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Sociology A Level

The Curriculum Purpose 

High quality Sociology teaching stretches far beyond the classroom and the intention is to draw together the wider Sociological knowledge of the world with the academic knowledge of the subject. Students who have been taught Sociology will be successful if they are able to engage with the world in a critical and theoretical way using a spiral curriculum that returns to older knowledge through spaced practice and retrieval practice. Students may, after leaving A-level Sociology, view the social structures around them positively or negatively, but they will always be shifting their perceptions about these structures as they become members of the adult world and learn more about the way it works. It is Sociology that will have given these students the confidence and the skills required to look deeper into the world around them and find the way it operates, and for whom the world benefits and also to be able to ensure they are able to utilise this knowledge for their own benefit and success. Our students should then be able to function effectively in the world, having been given the tools and awareness  of a firm Sociological understanding to be able to understand how best they can achieve in the society they increasingly become part of as they grow and develop. Academically, our students should be able to read and analyse texts for the most important parts. They should be able to write strong, well focussed essays that are able to break down concepts and evaluate them in detail. Our students will be able to analyse key concepts and explain the connections between different concepts in an erudite and detailed manner.  

 

Key Concepts that underpin Sociology  

The subject, and therefore teaching, of Sociology is underpinned by two key concepts. AQA refer to these as ‘core themes’ and they are taught explicitly in the ‘introduction to Sociology’ lessons at the beginning of year 12, as well as implicity through each lesson. These ‘core themes’ are:  

1) Socialisation, culture and identity 

2) Social differentiation, power and stratification 

Losely, these two core themes fit into the consensus and conflict, structure and action approaches to society which underpins every lesson.  

Examples:  

  • Lessons 1,2 and 3 of the Families unit explicity explore how the family unit socialises individuals into the culture of society.  

  • Lessons 9,10, and 11 of the Crime unit explicity explores the social differentiation of crime (by class, gender and ethnicity).  

  • Lessons 1, 2 and 3 of the education unit explores how power stratifies different classes in the education system.  

These core themes are, as mentioned before, not limited to explicit teaching. In all lessons, we refer to both socialisation and differentiation – often as tools to evaluate eachother. In essence, the curriculum is organised that these key concepts are, in themselves, ‘spiralised’ into our curriculum – we return to them time and time again to cement the knowledge and deepen students’ understanding of the complexity of what these concepts mean in different contexts (units.)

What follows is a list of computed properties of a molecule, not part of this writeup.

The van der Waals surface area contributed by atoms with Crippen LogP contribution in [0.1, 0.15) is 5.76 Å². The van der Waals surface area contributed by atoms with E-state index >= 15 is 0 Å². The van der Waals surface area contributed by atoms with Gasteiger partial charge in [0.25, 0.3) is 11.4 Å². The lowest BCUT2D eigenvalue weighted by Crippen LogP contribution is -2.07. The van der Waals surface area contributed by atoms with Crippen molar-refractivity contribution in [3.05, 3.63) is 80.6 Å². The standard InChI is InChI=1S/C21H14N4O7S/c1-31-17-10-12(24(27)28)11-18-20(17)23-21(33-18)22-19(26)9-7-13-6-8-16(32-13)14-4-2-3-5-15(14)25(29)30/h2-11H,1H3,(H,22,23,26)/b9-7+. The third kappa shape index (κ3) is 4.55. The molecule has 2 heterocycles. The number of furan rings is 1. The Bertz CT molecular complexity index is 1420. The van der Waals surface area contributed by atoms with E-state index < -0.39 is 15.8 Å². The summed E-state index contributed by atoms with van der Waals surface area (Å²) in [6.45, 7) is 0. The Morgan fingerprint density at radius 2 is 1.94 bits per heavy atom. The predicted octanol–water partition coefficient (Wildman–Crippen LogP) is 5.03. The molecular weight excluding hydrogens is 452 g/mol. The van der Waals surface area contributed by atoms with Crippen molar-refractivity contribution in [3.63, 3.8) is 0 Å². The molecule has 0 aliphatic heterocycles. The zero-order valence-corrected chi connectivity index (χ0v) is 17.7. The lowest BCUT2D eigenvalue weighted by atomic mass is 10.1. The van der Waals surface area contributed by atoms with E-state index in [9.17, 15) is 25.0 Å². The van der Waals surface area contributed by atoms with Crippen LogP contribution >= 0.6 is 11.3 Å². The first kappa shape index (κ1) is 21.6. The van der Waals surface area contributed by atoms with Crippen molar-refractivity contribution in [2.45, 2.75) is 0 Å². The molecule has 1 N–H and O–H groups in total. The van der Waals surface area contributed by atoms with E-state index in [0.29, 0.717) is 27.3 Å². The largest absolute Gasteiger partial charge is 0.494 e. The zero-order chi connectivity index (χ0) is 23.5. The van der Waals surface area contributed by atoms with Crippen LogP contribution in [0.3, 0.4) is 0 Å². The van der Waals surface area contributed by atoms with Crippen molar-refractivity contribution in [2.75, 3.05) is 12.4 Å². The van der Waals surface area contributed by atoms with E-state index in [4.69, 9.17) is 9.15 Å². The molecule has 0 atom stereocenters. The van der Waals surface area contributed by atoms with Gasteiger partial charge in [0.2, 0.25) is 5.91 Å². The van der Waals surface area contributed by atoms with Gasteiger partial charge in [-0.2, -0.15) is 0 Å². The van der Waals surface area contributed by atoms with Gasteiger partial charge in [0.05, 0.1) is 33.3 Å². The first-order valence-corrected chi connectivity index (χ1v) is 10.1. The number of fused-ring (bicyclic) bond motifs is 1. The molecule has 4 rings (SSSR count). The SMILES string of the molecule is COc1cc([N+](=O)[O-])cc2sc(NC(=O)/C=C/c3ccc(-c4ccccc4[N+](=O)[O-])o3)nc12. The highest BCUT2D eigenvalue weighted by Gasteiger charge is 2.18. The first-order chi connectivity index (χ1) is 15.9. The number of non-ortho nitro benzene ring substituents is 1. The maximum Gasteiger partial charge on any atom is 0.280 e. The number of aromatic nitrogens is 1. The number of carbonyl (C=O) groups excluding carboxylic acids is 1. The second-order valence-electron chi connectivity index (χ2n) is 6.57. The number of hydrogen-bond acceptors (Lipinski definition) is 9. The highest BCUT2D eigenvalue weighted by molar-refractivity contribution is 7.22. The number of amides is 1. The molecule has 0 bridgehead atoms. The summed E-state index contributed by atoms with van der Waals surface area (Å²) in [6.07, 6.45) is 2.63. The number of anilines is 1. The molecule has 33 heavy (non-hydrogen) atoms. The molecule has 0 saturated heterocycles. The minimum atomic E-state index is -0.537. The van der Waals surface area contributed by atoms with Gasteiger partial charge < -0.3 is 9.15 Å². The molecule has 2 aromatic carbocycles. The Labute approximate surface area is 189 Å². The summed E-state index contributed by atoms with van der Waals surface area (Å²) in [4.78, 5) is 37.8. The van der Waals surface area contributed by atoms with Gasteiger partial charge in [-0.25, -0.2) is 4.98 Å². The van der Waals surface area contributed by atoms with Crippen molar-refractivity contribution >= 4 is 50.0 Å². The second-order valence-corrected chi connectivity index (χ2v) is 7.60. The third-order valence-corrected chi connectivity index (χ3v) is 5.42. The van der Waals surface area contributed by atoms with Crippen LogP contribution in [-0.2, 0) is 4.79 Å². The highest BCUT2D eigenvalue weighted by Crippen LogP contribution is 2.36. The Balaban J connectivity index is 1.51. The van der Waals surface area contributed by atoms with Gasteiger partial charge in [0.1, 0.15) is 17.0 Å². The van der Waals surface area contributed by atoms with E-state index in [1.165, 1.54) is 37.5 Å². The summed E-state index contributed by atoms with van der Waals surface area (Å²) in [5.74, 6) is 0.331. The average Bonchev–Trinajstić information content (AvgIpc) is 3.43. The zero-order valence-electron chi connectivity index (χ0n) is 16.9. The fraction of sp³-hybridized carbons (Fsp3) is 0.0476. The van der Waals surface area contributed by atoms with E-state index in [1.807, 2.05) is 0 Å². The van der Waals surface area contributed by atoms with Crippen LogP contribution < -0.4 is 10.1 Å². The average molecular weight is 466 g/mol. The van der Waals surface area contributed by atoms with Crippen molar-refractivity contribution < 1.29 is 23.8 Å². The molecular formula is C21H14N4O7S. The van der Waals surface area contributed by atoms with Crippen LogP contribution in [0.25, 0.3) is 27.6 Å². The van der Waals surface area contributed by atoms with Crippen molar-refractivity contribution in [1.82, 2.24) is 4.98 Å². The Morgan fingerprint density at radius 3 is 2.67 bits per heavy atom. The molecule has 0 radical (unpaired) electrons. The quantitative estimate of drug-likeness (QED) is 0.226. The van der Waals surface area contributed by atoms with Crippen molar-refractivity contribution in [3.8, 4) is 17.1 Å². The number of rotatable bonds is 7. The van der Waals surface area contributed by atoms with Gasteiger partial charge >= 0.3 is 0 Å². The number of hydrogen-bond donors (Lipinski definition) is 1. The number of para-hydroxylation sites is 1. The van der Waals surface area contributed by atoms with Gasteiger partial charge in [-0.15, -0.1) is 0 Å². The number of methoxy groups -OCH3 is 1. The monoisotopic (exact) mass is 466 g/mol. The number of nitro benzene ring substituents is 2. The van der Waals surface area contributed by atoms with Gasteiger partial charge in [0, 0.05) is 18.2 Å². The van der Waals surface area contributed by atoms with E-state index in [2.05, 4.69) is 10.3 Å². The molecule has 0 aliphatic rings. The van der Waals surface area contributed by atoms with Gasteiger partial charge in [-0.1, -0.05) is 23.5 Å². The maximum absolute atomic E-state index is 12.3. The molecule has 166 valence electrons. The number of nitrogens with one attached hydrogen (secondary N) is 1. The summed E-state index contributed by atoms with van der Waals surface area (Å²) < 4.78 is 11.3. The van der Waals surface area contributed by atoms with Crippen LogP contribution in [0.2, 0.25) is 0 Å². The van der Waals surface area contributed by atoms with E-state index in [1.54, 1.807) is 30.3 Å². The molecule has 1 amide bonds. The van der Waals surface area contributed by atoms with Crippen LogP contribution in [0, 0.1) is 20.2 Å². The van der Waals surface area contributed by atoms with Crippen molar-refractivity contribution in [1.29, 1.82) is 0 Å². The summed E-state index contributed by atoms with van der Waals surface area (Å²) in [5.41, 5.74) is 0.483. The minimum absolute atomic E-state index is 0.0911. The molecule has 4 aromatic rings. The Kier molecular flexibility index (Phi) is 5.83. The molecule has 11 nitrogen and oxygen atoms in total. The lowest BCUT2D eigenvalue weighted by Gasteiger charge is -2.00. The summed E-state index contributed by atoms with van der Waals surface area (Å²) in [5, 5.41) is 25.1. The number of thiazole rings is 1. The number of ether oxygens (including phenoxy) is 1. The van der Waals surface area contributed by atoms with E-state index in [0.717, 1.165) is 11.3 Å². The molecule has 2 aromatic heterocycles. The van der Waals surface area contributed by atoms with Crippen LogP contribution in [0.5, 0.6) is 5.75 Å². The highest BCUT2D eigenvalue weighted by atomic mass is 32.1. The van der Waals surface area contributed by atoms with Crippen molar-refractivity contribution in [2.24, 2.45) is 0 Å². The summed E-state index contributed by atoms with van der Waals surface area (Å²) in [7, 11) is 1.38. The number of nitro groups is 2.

Key features of learning 

Our department consists of 4 members of staff: 3 of which are part time Sociology and part time English (to varying degrees) and one of which is part time Psychology, part time Sociology and part time History. Most years we have two classes with a total cohort of around 40 students, making us one of the larger departments in the school. Our entrance requirements are a grade 6 in English, but some students are weaker than this. 

 

What you will see in Sociology leessons?  

  • Engaged students genuinely passionate about the subject being taught 

  • Enthused teachers, often delivering complex content in an accessible way 

  • Independent learning through poster making, paragraph writing 

  • Student-led presentations in every unit 

  • Thorough focus on essay writing and exam technique 

  • Retrieval practice through spaced learning 

  • Older content being revisited and reconsidered in light of new learning.  

 

What you will see in Sociology notebooks and on Show My Homework and MS Forms   

  • Notes taken from the board using note taking methods taught in PDT study skills sessions and throughout the year. 

  • Teacher marking

  • Spider diagrams for revision 

  • Homework essays 

  • Modelled examples of paragraphs and answers (class led and teacher led) 

  • Diagrams to aid learning 

  •  Re-written, re-worked, improved essays 

  • In class mocks after each unit 

  • In class exam questions 

  • Short answer/low stakes quizzes increasignly being added to units.  

  • Retrieval questions 

  • Questioning from the teacher  

  •  Extra curricular activities:  

  • Trip to royal courts of justice  

  • A* club 

 

What formative assessment you will see in Sociology Lessons?

  • In class mocks after each unit 

  • In class exam questions 

  • Short answer/low stakes quizzes increasignly being added to units.  

  • Retrieval questions 

  • Questioning from the teacher  

 
What Extra curricular is available in Sociology?  

  • Trip to royal courts of justice  

  • A* club 

Documents

Page Downloads Date  
Long Term planning document 08.03 13th Jul 2022 Download